Althea Gibson was part of a group of players who dominated women's tennis in the 1950s, a time when black athletes had few opportunities to play at all.
Before her, blacks were not welcome in major tournaments – in many cases, they were not even allowed through the front door of the tennis clubs that hosted the events. But Ms. Gibson and her black contemporaries opened up the sport, claiming victories not only for themselves, but for Arthur Ashe, Venus and Serena Williams, and the many black pros that followed.
Google honored her life and accomplishments with an animated doodle Monday, the 87th anniversary of her birth.
Born in 1927, Gibson grew up in New York City. Tennis was not her first love. She preferred ping pong. Her early table tennis victories caught the eye of musician Buddy Walker, who encouraged her trade in her paddle for a real racket. When she was 13, several of Gibson's neighbors pooled their money to pay for a junior membership for her at the Cosmopolitan Tennis Club in Harlem.
"Althea Gibson and her family literally had to wait until the courts were closed at night to learn the game," says NPR's Scott Simon in an interview with Biography. "In fact, Althea Gibson used to joke that that's what made her develop some of the shots that she did – because she had to kind of know where the lines were. She couldn't count on her eyes telling."
She took to the sport quickly. Within a year, she won her first tournament, an all-black state championship hosted by the American Tennis Association (ATA), a group designed to encourage and promote black athletes. Gibson went on to win two ATA national champions in the girl's division and, later, ten straight ATA national women's titles. Despite this impressive resume, Gibson was locked out of competing in major (white-only) tournaments.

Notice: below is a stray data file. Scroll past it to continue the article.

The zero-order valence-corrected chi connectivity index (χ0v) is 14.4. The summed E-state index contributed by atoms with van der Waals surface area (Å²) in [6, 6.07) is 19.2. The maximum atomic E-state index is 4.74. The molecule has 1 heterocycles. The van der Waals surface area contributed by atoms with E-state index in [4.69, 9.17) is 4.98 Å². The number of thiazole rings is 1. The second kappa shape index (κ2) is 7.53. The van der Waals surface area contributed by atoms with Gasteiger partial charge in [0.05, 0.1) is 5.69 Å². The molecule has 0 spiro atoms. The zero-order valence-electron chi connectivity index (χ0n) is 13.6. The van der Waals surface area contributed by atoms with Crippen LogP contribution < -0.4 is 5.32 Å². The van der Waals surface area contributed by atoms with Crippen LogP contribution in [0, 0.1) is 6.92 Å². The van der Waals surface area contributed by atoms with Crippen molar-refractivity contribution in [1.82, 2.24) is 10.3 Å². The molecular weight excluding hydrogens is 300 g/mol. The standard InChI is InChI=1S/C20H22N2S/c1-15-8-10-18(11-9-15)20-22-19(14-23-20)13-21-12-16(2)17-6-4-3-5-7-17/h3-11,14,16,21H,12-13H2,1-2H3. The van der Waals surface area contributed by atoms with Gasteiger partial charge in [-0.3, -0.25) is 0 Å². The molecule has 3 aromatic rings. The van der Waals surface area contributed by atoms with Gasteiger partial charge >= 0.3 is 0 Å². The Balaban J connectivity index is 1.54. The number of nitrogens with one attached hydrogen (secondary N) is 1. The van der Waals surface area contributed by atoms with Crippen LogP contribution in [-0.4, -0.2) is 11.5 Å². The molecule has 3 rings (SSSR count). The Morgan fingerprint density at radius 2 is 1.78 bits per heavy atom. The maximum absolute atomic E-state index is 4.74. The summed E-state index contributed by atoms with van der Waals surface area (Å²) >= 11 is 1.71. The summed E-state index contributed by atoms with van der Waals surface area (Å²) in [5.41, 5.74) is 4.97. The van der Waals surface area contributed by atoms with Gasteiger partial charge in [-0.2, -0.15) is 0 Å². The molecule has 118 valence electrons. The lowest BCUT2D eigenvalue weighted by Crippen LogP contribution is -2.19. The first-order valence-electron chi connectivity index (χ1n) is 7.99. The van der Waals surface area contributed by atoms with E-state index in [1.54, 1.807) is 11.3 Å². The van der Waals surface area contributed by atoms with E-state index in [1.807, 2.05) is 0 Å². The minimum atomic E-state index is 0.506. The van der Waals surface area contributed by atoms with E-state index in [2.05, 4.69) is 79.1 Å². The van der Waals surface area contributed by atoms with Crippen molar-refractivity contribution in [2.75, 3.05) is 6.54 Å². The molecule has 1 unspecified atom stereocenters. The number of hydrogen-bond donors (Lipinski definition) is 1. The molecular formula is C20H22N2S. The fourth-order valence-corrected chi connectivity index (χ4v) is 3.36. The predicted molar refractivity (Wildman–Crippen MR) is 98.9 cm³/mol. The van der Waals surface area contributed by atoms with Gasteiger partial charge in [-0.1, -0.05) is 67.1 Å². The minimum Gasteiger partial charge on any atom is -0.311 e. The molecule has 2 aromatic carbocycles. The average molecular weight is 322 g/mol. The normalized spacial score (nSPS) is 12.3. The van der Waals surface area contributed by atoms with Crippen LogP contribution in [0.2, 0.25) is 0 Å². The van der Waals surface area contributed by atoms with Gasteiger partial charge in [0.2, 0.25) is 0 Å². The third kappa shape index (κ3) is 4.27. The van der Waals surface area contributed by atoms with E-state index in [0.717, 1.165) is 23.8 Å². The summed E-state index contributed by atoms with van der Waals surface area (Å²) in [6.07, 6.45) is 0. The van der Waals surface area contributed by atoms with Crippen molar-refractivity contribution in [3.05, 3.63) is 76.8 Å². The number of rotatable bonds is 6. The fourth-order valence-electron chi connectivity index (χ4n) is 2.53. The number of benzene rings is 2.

Her big break came in 1950, when four-time US champion Alice Marble publicly chastised her sport for discriminating against top-level black players. "If Althea Gibson represents a challenge to the present crop of players, then it's only fair that they meet this challenge on the courts," Ms. Marble wrote in American Lawn Tennis magazine.
That year, Gibson became the first black player to compete in the US Nationals. Within a few years, she won a Grand Slam title at the French Open, and in 1957 captured Wimbledon.
By the 1960s, Gibson retired from tennis, but continued to claim a series of new athletic firsts. She took up golf and quickly became the first black woman to compete on a pro tour.
In addition to marking Gibson's birthday, Monday brings the opening of the US Open tennis championship in New York. The matches will be held in Arthur Ashe Stadium, named after the first black man to win the US Open in 1968. Mr. Ashe's incredible career – not to mention that of Venus Williams, who will compete in the US Open on Monday – may not have been possible without the work of Gibson.
"I have never regarded myself as a crusader," she wrote in her autobiography, "I Always Wanted to Be Somebody." "I don't consciously beat the drums for any cause, not even the negro in the United States."